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B Meson Decay

Modern CP-violation experiments are designed to study decays of B mesons into those final states that have a definite CP number. If CP is violated, then the B and anti-B mesons would decay with different decay rates to the CP eigenstates. These heavier particles can spontaneously decay into matter and antimatter fragments in a greater number of ways than lighter particles, increasing the odds of finding something unexpected. The experimental challenge comes from the fact that B meson decays to CP eigenstates such as have very small branching ratios and in general low efficiencies for complete reconstruction of the final state. It is therefore necessary to produce a very large sample of B mesons to perform a CP measurement. At the High Energy Accelerator Research Organization (KEK) in Japan and the Stanford Linear Accelerator Center (SLAC) in California, accelerators have been designed to produce a plentiful supply of B mesons, through specially tuned electron - positron collisions. At each facility is a detector (Belle in Japan, and BaBar in California) to pick up and study the decays of the
B Meson many millions of B mesons created - hence these facilities are known as "B factories". Figure 06 shows the BaBar detector and the particle tracks from the B meson decay. The latest measurements yield a value of sine(2) = 0.78 0.08, which is exactly that needed to explain the magnitude of CP violation seen in the Cronin-Fitch experiment. However, these measurements also predict a value of one leftover proton to 1018 photons (resulting from the annihilation of particles and antiparticles). It is in disagreement with the observation of one in 109 by many order of magnitude.

Figure 06 B Meson Decay
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Leptogenesis

Leptogenesis The disagreement with observation is now supported by three years of B meson decay data. It seems that the Standard model alone is not able to explain the phenomenon of matter-antimatter asymmetry. A new theory called leptogenesis (Figure 07, also known as baryogenesis) suggests that an exceptionally heavy but unstable breed of Majorana neutrino existed in the very early universe. Their subsequent decay generated more anti-leptons than leptons. A mechanism then converted 1/3 of the excess anti-leptons into baryons leading to the imbalance between matter and antimatter at the dawn of time. Theoretical analysis shows that leptogenesis works best when the neutrino masses are in the range 0.1 ev - 1 Mev; and the reheating temperature must be larger than 109 Gev.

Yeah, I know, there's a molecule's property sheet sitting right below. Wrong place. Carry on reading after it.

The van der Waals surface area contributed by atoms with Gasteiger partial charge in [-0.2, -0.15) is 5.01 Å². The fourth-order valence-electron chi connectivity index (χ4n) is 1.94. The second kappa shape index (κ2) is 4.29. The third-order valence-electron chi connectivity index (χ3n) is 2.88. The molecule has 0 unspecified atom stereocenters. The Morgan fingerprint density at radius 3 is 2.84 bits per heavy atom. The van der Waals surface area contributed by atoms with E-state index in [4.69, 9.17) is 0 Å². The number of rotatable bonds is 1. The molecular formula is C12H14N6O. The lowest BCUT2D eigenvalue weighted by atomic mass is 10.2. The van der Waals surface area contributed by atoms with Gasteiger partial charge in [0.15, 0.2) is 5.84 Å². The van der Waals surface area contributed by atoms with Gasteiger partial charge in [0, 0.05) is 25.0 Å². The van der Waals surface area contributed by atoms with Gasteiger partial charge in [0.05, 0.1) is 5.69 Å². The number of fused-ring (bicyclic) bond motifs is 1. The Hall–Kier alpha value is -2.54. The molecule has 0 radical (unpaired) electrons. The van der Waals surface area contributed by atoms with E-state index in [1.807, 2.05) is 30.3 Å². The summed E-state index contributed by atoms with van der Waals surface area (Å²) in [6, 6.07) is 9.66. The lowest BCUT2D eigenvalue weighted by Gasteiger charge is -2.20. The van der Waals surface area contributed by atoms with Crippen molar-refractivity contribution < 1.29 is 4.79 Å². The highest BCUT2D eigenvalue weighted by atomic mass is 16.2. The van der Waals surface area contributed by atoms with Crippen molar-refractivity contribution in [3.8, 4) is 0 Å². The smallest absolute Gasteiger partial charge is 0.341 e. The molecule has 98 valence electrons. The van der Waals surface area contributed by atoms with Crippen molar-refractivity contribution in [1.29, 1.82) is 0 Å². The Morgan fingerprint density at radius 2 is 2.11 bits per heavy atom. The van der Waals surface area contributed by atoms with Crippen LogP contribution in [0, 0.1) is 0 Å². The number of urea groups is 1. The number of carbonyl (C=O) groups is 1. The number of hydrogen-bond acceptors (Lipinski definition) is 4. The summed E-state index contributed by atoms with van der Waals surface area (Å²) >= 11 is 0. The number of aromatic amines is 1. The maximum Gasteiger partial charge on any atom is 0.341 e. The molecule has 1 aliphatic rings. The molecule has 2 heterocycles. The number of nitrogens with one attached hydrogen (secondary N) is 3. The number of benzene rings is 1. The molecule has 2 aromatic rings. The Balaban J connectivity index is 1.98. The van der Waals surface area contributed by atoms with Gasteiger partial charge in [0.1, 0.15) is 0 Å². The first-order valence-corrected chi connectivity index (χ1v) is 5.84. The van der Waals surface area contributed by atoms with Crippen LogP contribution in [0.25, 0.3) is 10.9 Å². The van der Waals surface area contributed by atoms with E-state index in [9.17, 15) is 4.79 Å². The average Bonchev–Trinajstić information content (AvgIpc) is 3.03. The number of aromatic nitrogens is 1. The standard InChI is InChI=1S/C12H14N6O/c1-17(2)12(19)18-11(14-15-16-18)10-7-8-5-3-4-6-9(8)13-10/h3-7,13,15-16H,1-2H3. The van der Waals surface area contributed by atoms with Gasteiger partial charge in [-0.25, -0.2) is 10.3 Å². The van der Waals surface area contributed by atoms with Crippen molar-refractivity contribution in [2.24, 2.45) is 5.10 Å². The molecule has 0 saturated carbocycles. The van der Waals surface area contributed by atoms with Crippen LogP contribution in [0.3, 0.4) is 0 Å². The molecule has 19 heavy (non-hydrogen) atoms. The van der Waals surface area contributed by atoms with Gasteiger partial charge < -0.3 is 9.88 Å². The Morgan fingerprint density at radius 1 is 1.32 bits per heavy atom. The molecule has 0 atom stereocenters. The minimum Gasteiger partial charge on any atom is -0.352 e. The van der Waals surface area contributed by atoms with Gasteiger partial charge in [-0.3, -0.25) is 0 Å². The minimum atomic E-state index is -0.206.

Figure 07 Leptogenesis
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NDB An experiment to look for neutrinoless double-beta decay (NDB, see Figure 08) is running since 1990 at the Gran Sasso laboratory near Rome. The claim for discovery is still in dispute. But the findings could confirm the neutrinos' changing behaviour (flip-floping between antineutrino and neutrino as shown in the lower diagram of Figure 08), and the existence of an extremely heavy form of neutrino at high temperatures (such as in the aftermath of the big bang). Note that the antineutrino disappears with the addition of one more proton (a baryon) in the NDB process.

Figure 08 NDB Decay
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Ge Detector Double e Decay The NDB detectors are made from hundreds kilograms of appropriate isotope (such as the Germanium Detector Array in Figure 09) buried thousand meters underground to screen out cosmic radiation and covered with lead to block out unwanted radiation from other radiative elements. The signature for NDB (in lieu of the ordinary double-beta decay, see Figure 10) is revealed by definite energy of the two electrons (the end products) with the peak at about 2x103 kev. This is exactly what the Gran Sasso lab has

Figure 09 Ge Detector
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Figure 10 Double-beta Decay [view large image]

observed with 15 events in about 10 years from 1990. More careful work in 2006 eliminated 4 of these events. They also estimated the half-life of the
NDB to be 2.2x1025 years and a neutrino mass about 0.3 ev. But sceptics remain unconvinced; arguments still rage about whether the background radiation had been properly accounted for.

The KamLAND-Zen collaboration in Japan (using a huge balloon filled with purified Xenon) announced at a 2012 conference that no evidence of NDB in data collected between September 2011 and April 2012. However the claim for the discovery of NDB is not entirely refuted because of the uncertainty associated with different kind of detectors. Another Germanium detector at Gran Sasso has been started up in November 2011. It will have enough data to rule the claim in or out by late 2012 or early 2013.

The same collaboration releases another negative result in 2016 to constrain the upper limit of the Majorana neutrino mass to 61 - 165 Mev. The lower limit of NDB decay half-life is estimated to be about 1026 years.